Visceral larva migrans
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Visceral larva migrans is a human infection with certain parasites found in the intestines of dogs and cats.
Toxocariasis; Ocular larva migrans; Larva migrans visceralis
Visceral larva migrans (VLM) is caused by roundworms (parasites) that are found in the intestines of dogs and cats.
Eggs produced by these worms are in the feces of the infected animals. The feces mix with soil. Humans can get sick if they accidentally eat soil that has the eggs in it. This can happen by eating fruit or vegetables that were in contact with infected soil and were not washed thoroughly before eating. People can also become infected by eating raw liver from a chicken, lamb, or cow.
Young children with pica are at high risk of getting VLM. Pica is a disorder involving eating inedible things such as dirt and paint. Most infections in the United States occur in children who play in areas, such as sandboxes, which contain soil contaminated by dog or cat feces.
After the worm eggs are swallowed, they break open in the intestine. The worms travel throughout the body to various organs, such as the lungs, liver, and eyes. They may also travel to the brain and heart.
Mild infections may not cause symptoms.
Serious infections may cause these symptoms:
If the eyes are infected, loss of vision and crossed eyes can occur.
Exams and Tests
If you have visceral larva migrans, you may have a high level of white blood cells.
People with this condition may also have signs of a:
- Swollen liver
- Lung or eye problem
Tests may include:
- Complete blood count with differential
- Blood tests to detect antibodies to Toxocara
This infection usually goes away on its own and may not require treatment. Some people need to take anti-parasitic drugs.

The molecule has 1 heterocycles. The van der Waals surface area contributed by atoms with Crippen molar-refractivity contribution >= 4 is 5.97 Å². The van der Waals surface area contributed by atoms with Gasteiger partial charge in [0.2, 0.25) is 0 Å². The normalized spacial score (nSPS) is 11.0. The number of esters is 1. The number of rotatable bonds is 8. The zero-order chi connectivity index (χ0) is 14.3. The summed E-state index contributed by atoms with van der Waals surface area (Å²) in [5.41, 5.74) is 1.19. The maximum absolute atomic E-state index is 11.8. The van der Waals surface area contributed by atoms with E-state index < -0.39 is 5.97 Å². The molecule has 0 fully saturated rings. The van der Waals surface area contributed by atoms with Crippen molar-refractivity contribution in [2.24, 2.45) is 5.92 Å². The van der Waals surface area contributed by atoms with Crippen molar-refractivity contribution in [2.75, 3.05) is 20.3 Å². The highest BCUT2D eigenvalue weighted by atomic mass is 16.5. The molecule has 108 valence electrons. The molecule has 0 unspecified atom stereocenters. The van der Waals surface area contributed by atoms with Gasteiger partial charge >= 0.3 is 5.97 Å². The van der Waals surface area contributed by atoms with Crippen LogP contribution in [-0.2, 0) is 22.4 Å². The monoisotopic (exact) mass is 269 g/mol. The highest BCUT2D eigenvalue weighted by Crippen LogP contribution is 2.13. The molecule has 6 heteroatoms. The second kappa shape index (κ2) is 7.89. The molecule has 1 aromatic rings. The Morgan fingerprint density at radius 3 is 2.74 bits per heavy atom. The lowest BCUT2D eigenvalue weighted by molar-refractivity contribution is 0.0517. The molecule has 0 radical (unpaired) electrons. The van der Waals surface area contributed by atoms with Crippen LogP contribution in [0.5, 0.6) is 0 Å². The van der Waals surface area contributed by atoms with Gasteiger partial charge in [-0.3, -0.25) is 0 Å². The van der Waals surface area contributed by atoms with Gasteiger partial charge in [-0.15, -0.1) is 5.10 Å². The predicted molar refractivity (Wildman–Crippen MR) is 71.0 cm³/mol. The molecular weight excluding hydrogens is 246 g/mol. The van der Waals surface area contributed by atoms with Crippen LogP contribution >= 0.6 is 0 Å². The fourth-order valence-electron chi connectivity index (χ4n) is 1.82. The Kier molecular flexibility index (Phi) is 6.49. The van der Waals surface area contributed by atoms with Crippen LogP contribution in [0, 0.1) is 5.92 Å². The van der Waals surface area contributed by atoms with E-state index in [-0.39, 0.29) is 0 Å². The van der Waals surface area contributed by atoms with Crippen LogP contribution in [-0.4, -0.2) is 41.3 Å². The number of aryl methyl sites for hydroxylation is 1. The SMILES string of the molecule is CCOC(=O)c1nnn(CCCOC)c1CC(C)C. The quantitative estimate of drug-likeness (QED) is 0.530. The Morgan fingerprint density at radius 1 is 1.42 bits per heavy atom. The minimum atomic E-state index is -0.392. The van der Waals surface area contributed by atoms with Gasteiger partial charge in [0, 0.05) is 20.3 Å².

Severe infections involving the brain or heart can result in death, but this is rare.
These complications may occur from the infection:
- Worsened eyesight
- Encephalitis (infection of the brain)
- Heart rhythm problems
- Difficulty breathing
When to Contact a Medical Professional
Contact your health care provider if you develop any of these symptoms:
- Difficulty breathing
- Eye problems
A full medical exam is needed to rule out visceral larva migrans. Many conditions cause similar symptoms.
Prevention includes deworming dogs and cats and preventing them from defecating in public areas. Children should be kept away from areas where dogs and cats may defecate.
It is very important to wash your hands thoroughly after touching soil or after touching cats or dogs. Teach your children to wash their hands thoroughly after being outdoors or after touching cats or dogs.
DO NOT eat raw liver from a chicken, lamb, or cow.
Despommier DD, Hotez PJ. Tissue nematodes. In: Long SL, ed. Principles and Practice of Pediatric Infectious Diseases. 4th ed. Philadelphia, PA: Elsevier Saunders; 2012:chap 277.
Diemert DJ. Tissue nematode infections. In: Goldman L, Schafer AI, eds. Goldman's Cecil Medicine. 24th ed. Philadelphia, PA: Elsevier Saunders; 2011:chap 366.
Nash TE. Visceral larvae migrans and other unusual helminth infections. In: Mandell GL, Bennett JE, Dolan R, eds. Mandell, Douglas, and Bennett's Principles and Practice of Infectious Diseases. 8th ed. Philadelphia, PA: Elsevier Churchill-Livingstone; 2014:chap 292.
- Last reviewed on 12/7/2014
- Jatin M. Vyas, MD, PhD, Associate Professor in Medicine, Harvard Medical School; Assistant in Medicine, Division of Infectious Disease, Department of Medicine, Massachusetts General Hospital, Boston, MA. Also reviewed by David Zieve, MD, MHA, Isla Ogilvie, PhD, and the A.D.A.M. Editorial team.
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This page was last updated: May 4, 2015